This discovery was also influenced by architect Kim Swoo-geun (1931-1986). The two prominent artists first encountered each other in 1969 and then met again in Osaka at the World Expo. From 1970 to 1976, Kim Swoo-geun would accompany Kim Duk-soo abroad and helped design stages for the performers. Kim Swoo-geun would create a stage that looked like it was a “piece of land outside.”

One of the most influential architects in Korea, Kim Swoo-geun was forced to go to Japan during the Japanese colonial period. Unlike other architects, Kim Swoo-geun didn’t think of architecture as merely making buildings, but rather creating a part of the urban environment.

The first showcase of samulnori took place in Feb. 22, 1978, when Kim performed the new style of music indoors in Gonggansa located in Jongno District, central Seoul. Accompanied by Kim Deok-su, a janggu player, Kim Yong-bae, a kkwaenggwari player, Choi Tae-hyun, a buk player, Kim presented a brilliant performance where the performers sought to achieve a perfect harmony between the four percussion instruments.

Although the discovery of samulnori was unintentional, nevertheless Kim’s life took on new and diverse dimensions. Currently, Kim spends more time performing abroad than in Korea, visiting countries on six continents. During his time abroad, Kim also teaches people interested in playing the janggu and the art of samulnori. The reason Kim spends the majority of his time teaching people abroad, despite his tight schedule, is because he wants to spread the beauty of Korean traditional music throughout the world.

Across the globe, there are more than 3,000 music clubs that play samulnori, with roughly 220 in the United States alone. This was all possible due to Kim’s pupils, who follow his motto of sharing the art of samulnori to the world.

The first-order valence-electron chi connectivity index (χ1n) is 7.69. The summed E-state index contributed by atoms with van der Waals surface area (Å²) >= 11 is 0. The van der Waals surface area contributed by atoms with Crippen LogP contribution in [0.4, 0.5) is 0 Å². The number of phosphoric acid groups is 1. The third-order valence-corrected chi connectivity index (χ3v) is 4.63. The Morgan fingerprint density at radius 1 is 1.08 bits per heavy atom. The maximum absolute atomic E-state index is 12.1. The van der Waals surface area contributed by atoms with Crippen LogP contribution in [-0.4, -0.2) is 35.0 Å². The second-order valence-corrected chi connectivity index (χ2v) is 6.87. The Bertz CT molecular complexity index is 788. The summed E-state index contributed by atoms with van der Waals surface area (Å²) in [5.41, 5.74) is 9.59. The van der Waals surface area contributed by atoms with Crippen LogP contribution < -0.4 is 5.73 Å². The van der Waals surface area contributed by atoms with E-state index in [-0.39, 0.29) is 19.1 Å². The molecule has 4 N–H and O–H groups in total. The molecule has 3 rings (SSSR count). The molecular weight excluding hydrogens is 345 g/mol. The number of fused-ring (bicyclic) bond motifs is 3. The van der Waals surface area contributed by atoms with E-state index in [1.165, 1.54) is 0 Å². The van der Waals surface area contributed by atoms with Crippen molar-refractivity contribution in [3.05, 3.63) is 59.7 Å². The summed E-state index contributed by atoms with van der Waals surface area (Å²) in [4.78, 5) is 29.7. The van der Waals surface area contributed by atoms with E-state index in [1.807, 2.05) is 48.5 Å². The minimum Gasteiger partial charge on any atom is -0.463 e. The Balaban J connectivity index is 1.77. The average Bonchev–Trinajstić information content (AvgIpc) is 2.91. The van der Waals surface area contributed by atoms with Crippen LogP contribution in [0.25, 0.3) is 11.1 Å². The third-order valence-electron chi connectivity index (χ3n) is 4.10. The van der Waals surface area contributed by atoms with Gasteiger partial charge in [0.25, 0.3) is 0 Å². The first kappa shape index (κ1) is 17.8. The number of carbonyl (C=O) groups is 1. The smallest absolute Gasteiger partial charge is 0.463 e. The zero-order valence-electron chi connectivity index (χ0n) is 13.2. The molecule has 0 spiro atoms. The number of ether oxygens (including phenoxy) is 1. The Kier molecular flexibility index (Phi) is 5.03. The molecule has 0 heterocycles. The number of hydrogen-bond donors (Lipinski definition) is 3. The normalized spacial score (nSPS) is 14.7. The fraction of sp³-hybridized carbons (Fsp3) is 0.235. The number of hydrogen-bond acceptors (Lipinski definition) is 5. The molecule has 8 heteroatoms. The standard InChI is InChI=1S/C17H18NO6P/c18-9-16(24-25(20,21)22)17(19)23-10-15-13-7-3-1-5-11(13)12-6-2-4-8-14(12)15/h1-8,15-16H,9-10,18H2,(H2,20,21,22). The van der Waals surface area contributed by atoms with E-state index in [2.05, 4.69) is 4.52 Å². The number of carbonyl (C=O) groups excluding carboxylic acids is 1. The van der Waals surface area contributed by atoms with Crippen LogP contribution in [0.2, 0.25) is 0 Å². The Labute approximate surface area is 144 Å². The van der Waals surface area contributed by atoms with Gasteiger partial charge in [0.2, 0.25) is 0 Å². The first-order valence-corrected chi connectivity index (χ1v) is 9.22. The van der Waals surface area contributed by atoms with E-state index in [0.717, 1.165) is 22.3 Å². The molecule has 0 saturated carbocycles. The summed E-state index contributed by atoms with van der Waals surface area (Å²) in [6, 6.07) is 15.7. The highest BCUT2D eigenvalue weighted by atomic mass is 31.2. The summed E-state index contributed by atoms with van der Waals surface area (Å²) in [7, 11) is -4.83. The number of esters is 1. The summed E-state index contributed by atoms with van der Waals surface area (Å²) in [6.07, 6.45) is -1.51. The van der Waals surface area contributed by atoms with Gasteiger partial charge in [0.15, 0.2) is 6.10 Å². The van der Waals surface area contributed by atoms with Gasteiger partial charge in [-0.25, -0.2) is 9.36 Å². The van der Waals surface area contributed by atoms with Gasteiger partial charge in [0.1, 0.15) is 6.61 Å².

Because of these individuals, who provided educational opportunities for students and others to learn Korean percussion music, samulnori and other genres of Korean percussion music have been able to rapidly spread around the world.

By collaborating with Western orchestras and Western instruments, Kim has a knack for combining different styles together. The key to Kim’s success lies in his willingness to experiment and adapt to different musical environments.

“Even tradition needs to evolve and meet the changes of the new environment,” said Kim during an interview with the Korea JoongAng Daily. But that doesn’t mean that his music is anything less than rich, traditional Korean music.

Another motto that Kim follows is to continue challenging one’s boundaries while making sure to never lose sight of one’s original intentions. This is what Kim constantly reminds his pupils of, as he considers this the basic step to drive a musician to become innovative and creative.

Kim, who performed at a concert held for the people of Pyongyang in the 1990s, also said that music will have an impact on the relations between the two Koreas.

According to Kim, traditional folk music will help foster inter-Korean cultural exchange, as the rhythm between North Korean music and South Korean music still remains the same.

“A musician lives for the purpose of performing music,” said Kim.

“For example, if a musician performs for one hour out of a day, he or she [is living life to the fullest] for that one hour.”

BY PARK SANG-MOON [park.sangmoon@joongang.co.kr]